# Number of spanning trees

#### evinda

##### Well-known member
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Hello!!! Wo consider the graph $G$ that we get by deleting any edge from the complete bipartite graph $K_{7,8}$. How many spanning trees does the complement graph $\overline{G}$ of $G$ have?

Could you give me a hint how we can find the desired number of spanning trees? #### evinda

##### Well-known member
MHB Site Helper
$K_{7,8}$ is a graph which contains $7$ vertices at the one side and $8$ vertices at the other side.
Each vertex of the left side is connected to each vertex of the right side, right?
We get $G$ by deleting one of the edges of the above graph. Right?
So at the complement graph $\overline{G}$ of $G$, is there only the edge that we have deleted in order to create $G$ ? Or am I wrong? #### Opalg

##### MHB Oldtimer
Staff member
$K_{7,8}$ is a graph which contains $7$ vertices at the one side and $8$ vertices at the other side.
Each vertex of the left side is connected to each vertex of the right side, right? Yes.
We get $G$ by deleting one of the edges of the above graph. Right? Yes.
So at the complement graph $\overline{G}$ of $G$, is there only the edge that we have deleted in order to create $G$ ? Or am I wrong? In the graph $G$, there are no edges connecting vertices on the same side. So the $7$ vertices on one side have no connecting edges. Therefore in the complement graph these vertices will all be connected to each other, so they will form a complete $K_7$ graph.

Similarly the $8$ vertices on the other side have no connecting edges in $G$. So the complement graph will convert them into a complete $K_8$.

#### evinda

##### Well-known member
MHB Site Helper
In the graph $G$, there are no edges connecting vertices on the same side. So the $7$ vertices on one side have no connecting edges. Therefore in the complement graph these vertices will all be connected to each other, so they will form a complete $K_7$ graph.

Similarly the $8$ vertices on the other side have no connecting edges in $G$. So the complement graph will convert them into a complete $K_8$.
So the complement graph $\overline{G}$ will have $\frac{7 \cdot 6}{2}+\frac{8 \cdot 7}{2}+1=50$ edges, right?

Since $\overline{G}$ will be connected and it will contain $7+8=15$ vertices, does it hold that the total number of spanning trees will be $15^{13}$ ? #### Opalg

##### MHB Oldtimer
Staff member
So the complement graph $\overline{G}$ will have $\frac{7 \cdot 6}{2}+\frac{8 \cdot 7}{2}+1=50$ edges, right? Yes

Since $\overline{G}$ will be connected and it will contain $7+8=15$ vertices, does it hold that the total number of spanning trees will be $15^{13}$ ? No, that would only happen if $\overline{G}$ was the complete $K_{15}$ graph. In fact, it consists of a $K_7$ and a $K_8$ with a single connecting edge.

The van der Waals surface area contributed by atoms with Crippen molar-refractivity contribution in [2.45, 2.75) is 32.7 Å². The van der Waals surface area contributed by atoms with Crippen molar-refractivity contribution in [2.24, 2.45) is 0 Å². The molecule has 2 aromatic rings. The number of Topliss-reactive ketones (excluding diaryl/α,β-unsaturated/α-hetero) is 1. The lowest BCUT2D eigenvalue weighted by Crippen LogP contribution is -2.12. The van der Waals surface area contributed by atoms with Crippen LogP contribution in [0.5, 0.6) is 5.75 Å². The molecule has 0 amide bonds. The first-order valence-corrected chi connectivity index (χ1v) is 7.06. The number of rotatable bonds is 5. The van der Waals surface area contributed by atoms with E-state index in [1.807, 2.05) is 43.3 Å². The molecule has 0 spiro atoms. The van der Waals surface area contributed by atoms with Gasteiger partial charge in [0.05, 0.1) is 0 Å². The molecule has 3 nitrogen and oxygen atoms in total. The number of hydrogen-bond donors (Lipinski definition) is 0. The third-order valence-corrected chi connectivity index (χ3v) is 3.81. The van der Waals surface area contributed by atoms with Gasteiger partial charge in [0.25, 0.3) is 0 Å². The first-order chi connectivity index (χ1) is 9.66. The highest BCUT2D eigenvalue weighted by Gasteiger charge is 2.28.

#### evinda

##### Well-known member
MHB Site Helper
No, that would only happen if $\overline{G}$ was the complete $K_{15}$ graph. In fact, it consists of a $K_7$ and a $K_8$ with a single connecting edge.
I see... But how do we find then the number of spanning trees? #### Opalg

##### MHB Oldtimer
Staff member
I see... But how do we find then the number of spanning trees? To get a spanning tree for $\overline{G}$ you will need a spanning tree for $K_7$ and a spanning tree for $K_8$. They will then be joined into a single tree by the edge connecting the two parts of the graph.

#### evinda

##### Well-known member
MHB Site Helper
To get a spanning tree for $\overline{G}$ you will need a spanning tree for $K_7$ and a spanning tree for $K_8$. They will then be joined into a single tree by the edge connecting the two parts of the graph.
If a graph is a complete graph with $n$ vertices, then total number of spanning trees is $n^{n-2}$, right?

So the number of spanning trees of $\overline{G}$ will be $7^{5} \cdot 8^{6}$, right? #### Opalg

##### MHB Oldtimer
Staff member
If a graph is a complete graph with $n$ vertices, then total number of spanning trees is $n^{n-2}$, right?

So the number of spanning trees of $\overline{G}$ will be $7^{5} \cdot 8^{6}$, right? Yes!  #### evinda

##### Well-known member
MHB Site Helper
Yes!  Great!!! Similarly, we get the following graph by extending each vertex of the complete graph $K_7$ with an additional edge. The number of spanning trees of $K_7$ is $7^5$ and, with the same logic as above, this will also be the number of spanning trees of the new graph, right? #### Opalg

##### MHB Oldtimer
Staff member
The number of spanning trees of $K_7$ is $7^5$ and, with the same logic as above, this will also be the number of spanning trees of the new graph, right? Right again!  (if you think of it in botanical terms, it's the same tree with a new twig sprouting at the end of each branch.)

#### evinda

##### Well-known member
MHB Site Helper
Right again!  (if you think of it in botanical terms, it's the same tree with a new twig sprouting at the end of each branch.)
Nice... Thank you very much!!!